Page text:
Here is something everyone in climate should remember: The output of models merely represents a hypothesis. When we have complicated hypotheses in complicated systems, and where such hypotheses may encompass many interrelated assumptions, computer models are an important tool for playing out, computationally, what results those hypotheses might translate to in the physical world. It is no different than if Newton had had a computer and took his equation Gmm/R^2 and used the computer to project future orbits for the Earth and other planets (which he and others did, but by hand). But these projections would have no value until they were checked against actual observations. That is how we knew we liked Newton's models better than Ptolemy's -- because they checked out better against actual measurements.
But climate scientists are trying to create some kind of weird world where model results have some sort of independent reality, where in fact the model results should be trusted over measurements when the two diverge. If this is science -- which it is not -- but if it were, then I would be anti-science.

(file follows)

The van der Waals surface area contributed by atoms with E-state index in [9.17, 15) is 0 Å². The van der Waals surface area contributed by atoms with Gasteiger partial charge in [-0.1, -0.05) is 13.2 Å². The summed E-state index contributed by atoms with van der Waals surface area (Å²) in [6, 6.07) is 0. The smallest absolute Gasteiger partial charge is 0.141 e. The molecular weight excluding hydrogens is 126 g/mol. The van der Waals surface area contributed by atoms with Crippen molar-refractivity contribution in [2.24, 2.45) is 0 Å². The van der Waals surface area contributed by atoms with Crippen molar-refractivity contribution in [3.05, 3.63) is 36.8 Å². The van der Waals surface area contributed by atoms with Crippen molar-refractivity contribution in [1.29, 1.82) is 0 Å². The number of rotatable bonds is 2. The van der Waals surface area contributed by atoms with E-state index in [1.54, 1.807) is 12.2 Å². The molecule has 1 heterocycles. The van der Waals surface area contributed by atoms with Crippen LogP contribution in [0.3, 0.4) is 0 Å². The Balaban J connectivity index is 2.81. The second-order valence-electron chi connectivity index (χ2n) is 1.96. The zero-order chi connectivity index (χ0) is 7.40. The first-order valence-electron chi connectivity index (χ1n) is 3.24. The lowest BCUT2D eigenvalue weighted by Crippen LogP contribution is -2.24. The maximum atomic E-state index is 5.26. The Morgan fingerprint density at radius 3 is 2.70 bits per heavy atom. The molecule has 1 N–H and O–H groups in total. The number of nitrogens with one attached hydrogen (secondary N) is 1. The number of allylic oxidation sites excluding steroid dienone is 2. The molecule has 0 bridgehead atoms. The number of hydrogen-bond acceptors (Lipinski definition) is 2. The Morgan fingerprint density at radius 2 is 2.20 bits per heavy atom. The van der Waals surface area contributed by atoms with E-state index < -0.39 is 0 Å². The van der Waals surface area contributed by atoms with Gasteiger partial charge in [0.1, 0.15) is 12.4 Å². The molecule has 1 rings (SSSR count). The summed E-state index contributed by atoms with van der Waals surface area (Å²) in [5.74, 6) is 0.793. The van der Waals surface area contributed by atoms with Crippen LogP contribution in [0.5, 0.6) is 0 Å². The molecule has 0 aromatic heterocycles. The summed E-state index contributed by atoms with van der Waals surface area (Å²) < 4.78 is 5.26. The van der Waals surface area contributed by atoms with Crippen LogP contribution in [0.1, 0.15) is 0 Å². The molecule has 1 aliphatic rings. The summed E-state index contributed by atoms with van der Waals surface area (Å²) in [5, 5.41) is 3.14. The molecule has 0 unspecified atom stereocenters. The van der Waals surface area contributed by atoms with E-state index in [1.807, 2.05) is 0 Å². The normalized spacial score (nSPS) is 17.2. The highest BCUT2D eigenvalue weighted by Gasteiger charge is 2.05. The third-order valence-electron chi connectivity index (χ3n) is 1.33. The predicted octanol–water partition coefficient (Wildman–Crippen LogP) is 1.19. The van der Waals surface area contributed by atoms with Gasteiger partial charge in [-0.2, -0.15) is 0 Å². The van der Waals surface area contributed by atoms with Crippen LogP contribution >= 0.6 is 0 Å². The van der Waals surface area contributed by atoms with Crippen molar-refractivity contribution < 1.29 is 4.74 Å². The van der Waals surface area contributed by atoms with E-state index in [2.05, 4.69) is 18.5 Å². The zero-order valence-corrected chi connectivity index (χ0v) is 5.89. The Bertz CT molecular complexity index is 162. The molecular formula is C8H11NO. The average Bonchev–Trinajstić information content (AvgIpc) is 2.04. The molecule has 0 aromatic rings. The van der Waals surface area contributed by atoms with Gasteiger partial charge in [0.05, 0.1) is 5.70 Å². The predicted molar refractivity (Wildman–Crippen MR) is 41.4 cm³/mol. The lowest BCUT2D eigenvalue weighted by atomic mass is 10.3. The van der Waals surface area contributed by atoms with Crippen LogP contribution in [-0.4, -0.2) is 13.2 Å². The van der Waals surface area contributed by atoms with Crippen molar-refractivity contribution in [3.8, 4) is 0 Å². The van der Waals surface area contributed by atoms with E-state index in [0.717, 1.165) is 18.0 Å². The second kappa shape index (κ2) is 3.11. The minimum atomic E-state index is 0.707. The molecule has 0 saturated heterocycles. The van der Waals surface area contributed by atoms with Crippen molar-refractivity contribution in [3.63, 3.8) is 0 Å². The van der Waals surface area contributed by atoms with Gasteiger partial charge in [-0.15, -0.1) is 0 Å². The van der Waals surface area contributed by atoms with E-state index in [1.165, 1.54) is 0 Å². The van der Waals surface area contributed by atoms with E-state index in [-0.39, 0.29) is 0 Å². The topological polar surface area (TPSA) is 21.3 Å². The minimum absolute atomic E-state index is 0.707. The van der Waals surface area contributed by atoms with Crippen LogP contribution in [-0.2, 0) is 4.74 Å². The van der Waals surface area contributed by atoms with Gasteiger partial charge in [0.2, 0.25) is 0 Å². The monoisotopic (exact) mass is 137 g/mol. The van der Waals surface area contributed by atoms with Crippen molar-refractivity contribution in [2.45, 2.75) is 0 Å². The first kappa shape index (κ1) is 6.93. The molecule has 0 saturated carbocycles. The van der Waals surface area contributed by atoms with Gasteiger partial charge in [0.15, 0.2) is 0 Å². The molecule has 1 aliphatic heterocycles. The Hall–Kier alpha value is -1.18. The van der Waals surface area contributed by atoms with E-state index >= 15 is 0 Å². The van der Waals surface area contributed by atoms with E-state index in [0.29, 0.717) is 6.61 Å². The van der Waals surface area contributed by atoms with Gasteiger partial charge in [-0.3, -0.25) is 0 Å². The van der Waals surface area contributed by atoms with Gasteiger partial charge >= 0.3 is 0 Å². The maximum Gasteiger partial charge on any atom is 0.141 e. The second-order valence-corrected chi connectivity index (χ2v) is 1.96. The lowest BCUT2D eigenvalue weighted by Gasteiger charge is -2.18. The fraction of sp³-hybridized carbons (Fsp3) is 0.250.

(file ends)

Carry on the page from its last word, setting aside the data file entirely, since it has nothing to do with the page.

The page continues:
I warned you that Cliven Bundy's ranch was the wrong hill to fight on over property rights and the role of government ownership on western lands. And I was right.
This kind of thing should not come as a surprise. This is a guy who simply did not want to pay his rent, and used the catch phrases of liberty to try to get sympathy. I could find about a thousand far more sympathetic examples of folks screwed over by government land use regulations -- e.g. people whose puddle in the backyard is suddenly a wetlands that they can't build on. But for some reason Conservatives all rushed to pile on this one example. Stupid. The media can probably be counted on to hide the unsavory back stories of Occupy Wall Street supporters, but there is no way they are going to do so for a "hero" of the right. The BLM almost bailed Conservatives out of their stupid support for Bundy by their execrable on-site management of the raid, but Conservatives are now getting what they deserve for jumping in bed with this guy.